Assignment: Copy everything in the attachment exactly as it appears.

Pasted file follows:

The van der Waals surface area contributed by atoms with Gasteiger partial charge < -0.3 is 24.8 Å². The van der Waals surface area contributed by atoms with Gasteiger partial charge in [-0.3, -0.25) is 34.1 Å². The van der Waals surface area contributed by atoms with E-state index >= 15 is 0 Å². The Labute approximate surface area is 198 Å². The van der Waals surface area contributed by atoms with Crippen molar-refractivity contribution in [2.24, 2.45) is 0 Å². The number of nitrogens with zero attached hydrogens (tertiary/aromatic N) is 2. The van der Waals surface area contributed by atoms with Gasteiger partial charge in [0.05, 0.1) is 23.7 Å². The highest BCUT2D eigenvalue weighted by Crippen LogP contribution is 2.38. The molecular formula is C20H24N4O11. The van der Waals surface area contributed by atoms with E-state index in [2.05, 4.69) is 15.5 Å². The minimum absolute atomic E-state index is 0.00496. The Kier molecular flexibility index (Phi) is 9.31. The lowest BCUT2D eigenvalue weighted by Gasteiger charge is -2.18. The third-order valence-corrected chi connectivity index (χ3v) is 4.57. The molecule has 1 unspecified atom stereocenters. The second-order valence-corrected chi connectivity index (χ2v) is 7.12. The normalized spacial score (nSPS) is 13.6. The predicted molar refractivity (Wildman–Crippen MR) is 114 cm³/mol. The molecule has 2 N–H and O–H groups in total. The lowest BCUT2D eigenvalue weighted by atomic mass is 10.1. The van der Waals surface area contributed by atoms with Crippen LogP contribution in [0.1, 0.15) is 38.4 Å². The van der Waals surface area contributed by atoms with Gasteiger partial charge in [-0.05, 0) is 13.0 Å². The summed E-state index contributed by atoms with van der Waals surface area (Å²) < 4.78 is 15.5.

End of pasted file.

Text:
The van der Waals surface area contributed by atoms with Gasteiger partial charge < -0.3 is 24.8 Å². The van der Waals surface area contributed by atoms with Gasteiger partial charge in [-0.3, -0.25) is 34.1 Å². The van der Waals surface area contributed by atoms with E-state index >= 15 is 0 Å². The Labute approximate surface area is 198 Å². The van der Waals surface area contributed by atoms with Crippen molar-refractivity contribution in [2.24, 2.45) is 0 Å². The number of nitrogens with zero attached hydrogens (tertiary/aromatic N) is 2. The van der Waals surface area contributed by atoms with Gasteiger partial charge in [0.05, 0.1) is 23.7 Å². The highest BCUT2D eigenvalue weighted by Crippen LogP contribution is 2.38. The molecular formula is C20H24N4O11. The van der Waals surface area contributed by atoms with E-state index in [2.05, 4.69) is 15.5 Å². The minimum absolute atomic E-state index is 0.00496. The Kier molecular flexibility index (Phi) is 9.31. The lowest BCUT2D eigenvalue weighted by Gasteiger charge is -2.18. The third-order valence-corrected chi connectivity index (χ3v) is 4.57. The molecule has 1 unspecified atom stereocenters. The second-order valence-corrected chi connectivity index (χ2v) is 7.12. The normalized spacial score (nSPS) is 13.6. The predicted molar refractivity (Wildman–Crippen MR) is 114 cm³/mol. The molecule has 2 N–H and O–H groups in total. The lowest BCUT2D eigenvalue weighted by atomic mass is 10.1. The van der Waals surface area contributed by atoms with Crippen LogP contribution in [0.1, 0.15) is 38.4 Å². The van der Waals surface area contributed by atoms with Gasteiger partial charge in [-0.05, 0) is 13.0 Å². The summed E-state index contributed by atoms with van der Waals surface area (Å²) < 4.78 is 15.5.